These being the same Tory politicians who at the time were using the converse arguments to push for a "No".



1
 Postmanpat 23 Feb 2016
In reply to Alan James - UKC and UKH:

> The point of the myth busting article is that it busts myths, most of which were stupid generalisations in the first place. It isn't saying that Leeds council employing more people than the European Commission is a good thing, it is using that as a reposte to the argument that the EU is a sprawling bureaucracy.
>
Yup, but the problem seems to be that in "busting myths" it is just creating new ones. I don't buy the Leeds City council comparison. The EU spends Euro6bn per year on "administration" which is five times Leed's total spending budget. The article appears to include only employees of the Commission as "bureacrats", hence it comes up with a number of about 32,000. This is equivalent to Derbyshire CC's employee total (and maybe Leeds') but the Derbyshire (and probably Leeds) number includes 8,000 teachers. Including all the other institutions and "quangos" in the EU there are estimates as high as 170,000 bureacrats.

In reply to thomasadixon:
> The apparent myth is that the EU is overly bureaucratic, it doesn't respond to that at all. It just implies it's a false claim with a pointless comparison to an utterly different organisation. Soundbite, sliding, response that doesn't deal with the issue.

At the risk of being pedantic, the myth is that it is a sprawling bureaucracy, not that it is overly bureaucratic. These are subtly different I think in that the former relates to a huge organisation that geographically sprawls and by necessity wastes money on merely existing. This is where the comparison to Leeds City Council is relevant it is admittedly, quite subtle and tenuous.

The fact that the EU is bureaucratic is hardly a surprise - what do you expect with all those different opinions and agendas - I would never argue that it isn't bureaucratic.

> For example, for the EU to make a trade agreement it needs to follow a complicated process that necessarily takes far longer than the UK government would to make the same decision if it retained that power.

Not sure what you base that on. The deal between Canada and (admittedly) the EU took 7 years. The US has 20 free trade agreements in total which seems a pretty tiny number for such a massive trading partner that everyone wants to do business with. These things are a nightmare and take years to negotiate.

It will take the UK a while to renegotiate this lot - https://en.wikipedia.org/wiki/European_Union_free_trade_agreements

Alan
Post edited at 20:54
1
In reply to Mike Stretford:
"Frankfurt is an hour out, they could easily change their trading ours. If the deciding factor is being in the EU that could tip the balance in their favour. Neither of us know, but I've yet to here an argument as to why we should take the risk."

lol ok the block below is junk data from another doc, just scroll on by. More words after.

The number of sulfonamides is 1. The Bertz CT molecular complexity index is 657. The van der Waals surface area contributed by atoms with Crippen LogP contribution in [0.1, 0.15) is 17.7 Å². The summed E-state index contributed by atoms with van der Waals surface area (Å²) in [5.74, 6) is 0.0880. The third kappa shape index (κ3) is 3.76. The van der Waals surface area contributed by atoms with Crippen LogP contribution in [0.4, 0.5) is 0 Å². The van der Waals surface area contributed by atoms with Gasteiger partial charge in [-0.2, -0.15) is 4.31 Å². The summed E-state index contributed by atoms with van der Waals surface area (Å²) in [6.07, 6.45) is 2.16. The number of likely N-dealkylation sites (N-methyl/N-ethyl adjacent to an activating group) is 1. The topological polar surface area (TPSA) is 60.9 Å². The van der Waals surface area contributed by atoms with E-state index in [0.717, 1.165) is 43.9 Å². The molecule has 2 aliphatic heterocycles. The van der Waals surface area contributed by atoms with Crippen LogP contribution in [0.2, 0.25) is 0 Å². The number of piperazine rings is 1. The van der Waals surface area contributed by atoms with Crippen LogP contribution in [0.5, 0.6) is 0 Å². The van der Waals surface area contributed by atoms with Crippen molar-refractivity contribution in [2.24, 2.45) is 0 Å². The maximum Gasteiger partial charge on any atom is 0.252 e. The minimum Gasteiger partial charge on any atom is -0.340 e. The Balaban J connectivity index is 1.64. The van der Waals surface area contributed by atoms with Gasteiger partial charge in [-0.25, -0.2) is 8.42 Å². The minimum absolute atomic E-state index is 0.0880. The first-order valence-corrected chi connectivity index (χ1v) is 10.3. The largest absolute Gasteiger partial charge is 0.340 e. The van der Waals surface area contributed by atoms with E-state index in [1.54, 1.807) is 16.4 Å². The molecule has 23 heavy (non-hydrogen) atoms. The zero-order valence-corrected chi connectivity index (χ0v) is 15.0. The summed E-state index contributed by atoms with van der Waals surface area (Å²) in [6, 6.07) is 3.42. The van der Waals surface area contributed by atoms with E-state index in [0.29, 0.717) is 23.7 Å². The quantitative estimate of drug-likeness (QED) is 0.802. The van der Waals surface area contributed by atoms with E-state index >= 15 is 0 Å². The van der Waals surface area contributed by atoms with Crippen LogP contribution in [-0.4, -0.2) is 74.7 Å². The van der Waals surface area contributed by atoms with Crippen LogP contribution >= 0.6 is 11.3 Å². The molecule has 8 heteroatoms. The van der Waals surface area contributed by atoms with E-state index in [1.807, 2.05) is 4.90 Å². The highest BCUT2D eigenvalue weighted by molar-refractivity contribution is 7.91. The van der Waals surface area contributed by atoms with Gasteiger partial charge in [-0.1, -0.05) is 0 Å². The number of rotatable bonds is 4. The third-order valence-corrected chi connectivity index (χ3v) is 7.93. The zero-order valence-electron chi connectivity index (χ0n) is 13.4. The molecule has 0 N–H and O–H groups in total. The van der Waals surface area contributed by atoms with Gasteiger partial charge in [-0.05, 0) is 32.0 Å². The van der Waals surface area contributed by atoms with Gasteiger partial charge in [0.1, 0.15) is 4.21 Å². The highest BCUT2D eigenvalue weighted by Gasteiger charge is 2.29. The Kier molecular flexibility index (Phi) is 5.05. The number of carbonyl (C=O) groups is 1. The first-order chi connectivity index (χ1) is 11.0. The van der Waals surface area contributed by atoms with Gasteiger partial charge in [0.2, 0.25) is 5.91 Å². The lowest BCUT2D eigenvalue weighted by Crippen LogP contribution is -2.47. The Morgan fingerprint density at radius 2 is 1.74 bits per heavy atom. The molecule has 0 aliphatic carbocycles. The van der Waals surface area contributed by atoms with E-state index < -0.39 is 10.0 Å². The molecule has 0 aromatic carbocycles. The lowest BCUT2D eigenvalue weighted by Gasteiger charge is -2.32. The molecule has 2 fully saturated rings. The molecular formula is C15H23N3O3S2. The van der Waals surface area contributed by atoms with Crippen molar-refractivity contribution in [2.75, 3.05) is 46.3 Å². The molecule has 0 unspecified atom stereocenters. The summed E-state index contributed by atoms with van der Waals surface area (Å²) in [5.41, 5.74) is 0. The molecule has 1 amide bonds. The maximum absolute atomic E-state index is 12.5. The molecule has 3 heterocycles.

I think this is extremely unlikely. London is the favourite place to do exotic finance (dark pools, HFT, short selling, FX, tax arb/div arb. etc) due to the regulatory framework (lax/fair/low touch/understanding...there are others take your pick) The financial legal profession is equally embedded in the square mile, the language and time zone. Moving en masse to Frankfurt where the framework and regulation would most likely be far more controlling and restrictive (maybe many think a good thing?) makes this the most unlikely of scenarios if BREXIT happens IMO. Deutsche Boerse looking to merge with the LSE should get a few conspiracy tongues wagging and how that might work if BREXIT is anyones guess though.
Post edited at 20:54
 Jim Hamilton 23 Feb 2016
In reply to Alan James - UKC and UKH:

> The point of the myth busting article is that it busts myths, most of which were stupid generalisations in the first place.

The £3k benefit per family mentioned seems to be based on a 2 year old CBI report. Google also brings up a C4 blog “Fact check". This concludes “So should we take this (CBI) claim seriously? We think not.”
 thomasadixon 23 Feb 2016
In reply to Alan James - UKC and UKH:

> At the risk of being pedantic, the myth is that it is a sprawling bureaucracy, not that it is overly bureaucratic. These are subtly different I think in that the former relates to a huge organisation that geographically sprawls and by necessity wastes money on merely existing. This is where the comparison to Leeds City Council is relevant it is admittedly, quite subtle and tenuous.

It's an anti-EU claim, apparently those who want to leave are spreading this myth, does he get to define the detail? The anti-bureaucracy argument is based on too much red tape, on difficulty of getting things done, that the EU systems get in the way and that it keeps spreading into more areas. That sounds enough like sprawling to me. See PMP for the real sizes, although as said I can't see it addresses the claim in any way.

> The fact that the EU is bureaucratic is hardly a surprise - what do you expect with all those different opinions and agendas - I would never argue that it isn't bureaucratic.

I'd say that I wouldn't expect any different given the system, and that this is one good reason to leave.

> Not sure what you base that on. The deal between Canada and (admittedly) the EU took 7 years. The US has 20 free trade agreements in total which seems a pretty tiny number for such a massive trading partner that everyone wants to do business with. These things are a nightmare and take years to negotiate.

I base it on the decision making processes in the two places. Here a government minister would make the decision. He wouldn't need treaty change, he doesn't need the heads of Yorkshire, Gloucestershire, etc to sign on the dotted line before it's effective. If he needed to create statute it follows standard parliamentary process, much quicker, much simpler, than the EU process.